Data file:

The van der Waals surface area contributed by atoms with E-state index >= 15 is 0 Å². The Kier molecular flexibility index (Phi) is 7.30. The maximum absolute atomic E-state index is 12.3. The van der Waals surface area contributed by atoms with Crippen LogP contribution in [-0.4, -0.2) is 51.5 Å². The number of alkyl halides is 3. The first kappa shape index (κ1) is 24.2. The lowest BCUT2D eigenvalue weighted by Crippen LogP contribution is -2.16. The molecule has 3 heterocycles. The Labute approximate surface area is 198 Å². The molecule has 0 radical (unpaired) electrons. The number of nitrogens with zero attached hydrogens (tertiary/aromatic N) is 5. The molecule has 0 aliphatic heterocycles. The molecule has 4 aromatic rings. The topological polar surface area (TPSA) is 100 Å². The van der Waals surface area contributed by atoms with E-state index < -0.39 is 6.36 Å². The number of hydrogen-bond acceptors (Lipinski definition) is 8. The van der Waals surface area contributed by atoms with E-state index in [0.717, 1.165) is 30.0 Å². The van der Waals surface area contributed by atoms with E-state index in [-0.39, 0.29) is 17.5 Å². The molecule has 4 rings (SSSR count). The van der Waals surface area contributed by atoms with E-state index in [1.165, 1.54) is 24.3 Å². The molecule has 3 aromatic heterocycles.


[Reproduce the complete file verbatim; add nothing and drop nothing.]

The van der Waals surface area contributed by atoms with E-state index >= 15 is 0 Å². The Kier molecular flexibility index (Phi) is 7.30. The maximum absolute atomic E-state index is 12.3. The van der Waals surface area contributed by atoms with Crippen LogP contribution in [-0.4, -0.2) is 51.5 Å². The number of alkyl halides is 3. The first kappa shape index (κ1) is 24.2. The lowest BCUT2D eigenvalue weighted by Crippen LogP contribution is -2.16. The molecule has 3 heterocycles. The Labute approximate surface area is 198 Å². The molecule has 0 radical (unpaired) electrons. The number of nitrogens with zero attached hydrogens (tertiary/aromatic N) is 5. The molecule has 0 aliphatic heterocycles. The molecule has 4 aromatic rings. The topological polar surface area (TPSA) is 100 Å². The van der Waals surface area contributed by atoms with E-state index < -0.39 is 6.36 Å². The number of hydrogen-bond acceptors (Lipinski definition) is 8. The van der Waals surface area contributed by atoms with E-state index in [0.717, 1.165) is 30.0 Å². The van der Waals surface area contributed by atoms with E-state index in [-0.39, 0.29) is 17.5 Å². The molecule has 4 rings (SSSR count). The van der Waals surface area contributed by atoms with E-state index in [1.165, 1.54) is 24.3 Å². The molecule has 3 aromatic heterocycles.